Fall Enrollment is Largest in Tri-County’s History
CONTACT: DR. RONNIE BOOTH, 646-1774
FOR IMMEDIATE RELEASE 9/24/2008
(By Lisa Garrett)
PENDLETON --- Tri-County Technical College enrolled a record-breaking 5,728 students for fall semester, an almost 10 percent increase over last fall (5,223) and the largest enrollment in the history of the College.
Tri-County is the second fastest-growing College in the state’s system of 16 technical colleges. Since 2002, Tri-County has experienced a cumulative growth rate of 27% and is the fifth largest College in the System.
President Ronnie L. Booth believes making college accessible, available and affordable to residents across the tri-county region is a priority. Over the past couple of years, he has addressed the diverse needs of individuals by opening branch campuses in Anderson and Seneca and by expanding online and evening offerings – in short, finding new and different ways to meet individuals’ needs and schedules.
More and more people are choosing Tri-County for their educational needs because "given these tight economic times, students and parents can get two years of college at a significantly reduced rate," said Dr. Booth. Tri-County's tuition is $1,458 per semester for full-time students, but with a lottery tuition scholarship, valued at $900 for eligible full-time students, a student would pay a balance of only $558 for a semester.
Online class numbers have grown more than 40 percent since 2002. Distance learning enrollment is 44 percent higher for fall of 2007 than 2006. Online courses can be the answer for students battling time constraints and schedule conflicts that can often hinder completing their degree.
The College expanded the evening programs for associate degree Nursing and Veterinary technology majors, in addition to offering the L.P.N. diploma program at the Oconee campus, giving area students twice-a-year entry into the Tri-County Technical College L.P.N. curriculum.
An L.P.N. to Professor grant from The Duke Endowment allowed Tri-County to add nursing faculty members and one Health Education Division-dedicated admissions counselor. The additional faculty allowed Tri-County to launch a January admission for the associate degree Nursing program, giving students more educational flexibility. “Now we have two graduating classes (May and December) with 45 – 50 per class, therefore increasing our graduates by 100 percent,” Dr. Booth said.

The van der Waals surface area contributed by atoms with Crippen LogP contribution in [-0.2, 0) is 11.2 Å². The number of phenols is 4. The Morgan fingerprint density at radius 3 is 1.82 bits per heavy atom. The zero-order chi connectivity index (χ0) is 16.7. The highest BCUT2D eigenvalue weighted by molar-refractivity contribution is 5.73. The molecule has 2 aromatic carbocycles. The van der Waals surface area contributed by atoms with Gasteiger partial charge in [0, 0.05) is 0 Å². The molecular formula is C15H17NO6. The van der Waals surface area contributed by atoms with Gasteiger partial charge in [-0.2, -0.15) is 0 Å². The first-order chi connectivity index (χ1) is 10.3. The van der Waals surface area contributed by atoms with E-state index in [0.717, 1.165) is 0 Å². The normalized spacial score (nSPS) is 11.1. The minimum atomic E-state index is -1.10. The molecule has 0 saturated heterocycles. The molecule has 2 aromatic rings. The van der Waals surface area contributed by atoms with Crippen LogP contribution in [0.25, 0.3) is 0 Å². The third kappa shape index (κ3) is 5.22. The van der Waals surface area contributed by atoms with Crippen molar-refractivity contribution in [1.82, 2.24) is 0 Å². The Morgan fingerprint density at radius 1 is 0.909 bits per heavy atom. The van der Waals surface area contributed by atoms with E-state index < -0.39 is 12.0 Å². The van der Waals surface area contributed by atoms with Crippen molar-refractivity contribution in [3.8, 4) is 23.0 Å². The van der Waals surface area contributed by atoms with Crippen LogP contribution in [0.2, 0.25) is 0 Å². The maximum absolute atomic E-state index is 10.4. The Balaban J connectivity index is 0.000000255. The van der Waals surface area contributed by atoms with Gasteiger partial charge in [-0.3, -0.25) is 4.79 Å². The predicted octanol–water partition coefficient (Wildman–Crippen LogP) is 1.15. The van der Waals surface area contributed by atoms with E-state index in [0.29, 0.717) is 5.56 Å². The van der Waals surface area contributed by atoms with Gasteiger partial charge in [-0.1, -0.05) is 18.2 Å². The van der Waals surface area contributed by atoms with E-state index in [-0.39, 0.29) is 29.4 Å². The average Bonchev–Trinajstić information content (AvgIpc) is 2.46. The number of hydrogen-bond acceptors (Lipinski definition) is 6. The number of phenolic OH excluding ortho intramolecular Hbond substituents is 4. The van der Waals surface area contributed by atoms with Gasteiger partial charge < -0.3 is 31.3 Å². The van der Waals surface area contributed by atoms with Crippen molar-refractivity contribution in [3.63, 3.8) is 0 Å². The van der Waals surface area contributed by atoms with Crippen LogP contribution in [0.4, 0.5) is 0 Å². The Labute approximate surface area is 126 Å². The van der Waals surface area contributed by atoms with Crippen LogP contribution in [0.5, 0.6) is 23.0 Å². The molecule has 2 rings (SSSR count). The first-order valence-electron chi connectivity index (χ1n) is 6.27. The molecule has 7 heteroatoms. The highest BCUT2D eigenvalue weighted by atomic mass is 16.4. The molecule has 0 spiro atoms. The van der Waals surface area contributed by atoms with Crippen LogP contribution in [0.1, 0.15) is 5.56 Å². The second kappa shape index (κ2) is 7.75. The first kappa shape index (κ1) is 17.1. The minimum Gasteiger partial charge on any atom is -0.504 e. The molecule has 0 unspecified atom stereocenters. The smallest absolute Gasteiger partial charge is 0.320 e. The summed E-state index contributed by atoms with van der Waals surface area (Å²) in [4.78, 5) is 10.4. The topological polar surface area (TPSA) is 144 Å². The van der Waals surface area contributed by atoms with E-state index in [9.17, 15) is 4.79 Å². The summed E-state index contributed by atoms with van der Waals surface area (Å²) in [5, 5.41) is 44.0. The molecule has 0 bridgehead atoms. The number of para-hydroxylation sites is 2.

He also noted expanding numbers of enrollments in the Gateway to College and Bridge to Clemson programs.
Now in its third year, the Bridge to Clemson program enrolled 312 freshmen from all over the United States. This is a 23.8 percent increase over last year. This invitation-only program blends the traditional academic experience at Tri-County with the social and cultural experiences of being a Clemson University student. The program is for recent high school students who narrowly missed admission to Clemson because of limited space and high demand.
“The goal for our Bridge to Clemson initiative is to transfer 70 percent to Clemson University,” said Dr. Booth. In the first class in fall term 2006, 164 or 71 percent transferred to Clemson and the following fall, an additional 12 students were eligible to transfer later that academic year, for a total of 76 percent. Others chose to remain at Tri-County.
Dual enrollment is up, with 423 students this year as compared to 414 last fall. These classes, taught at high schools and at the Oconee campus, are convenient for high school students, who choose to get a head start on college through a variety of general education classes.
The Anderson and Oconee campuses serve several of the College’s goals by bringing its services closer to residents, increasing community involvement, and expanding educational opportunities. Both offer classes for those residents who want to save time while pursuing a degree in the evening.
“We appeal to those looking for a technical degree. We're also a lead-in for those students planning to go the university transfer route and continue their studies at a four-year college or university. We serve as a buffer for the transition to a larger college,” he said.
Dr. Booth also attributes the surge in enrollment to tuition benefits available through the lottery and the growing number of students receiving Pell grants and LIFE Scholarships.
“Large percentages of our students work full- or part time. Another force on the campus is the non-traditional students, persons who are 30 years of age or older who are furthering their education for reasons ranging from job promotions to fulfilling the dream of a college degree after their children have completed school. Tri-County offers to meet the needs of a lot of people," he said.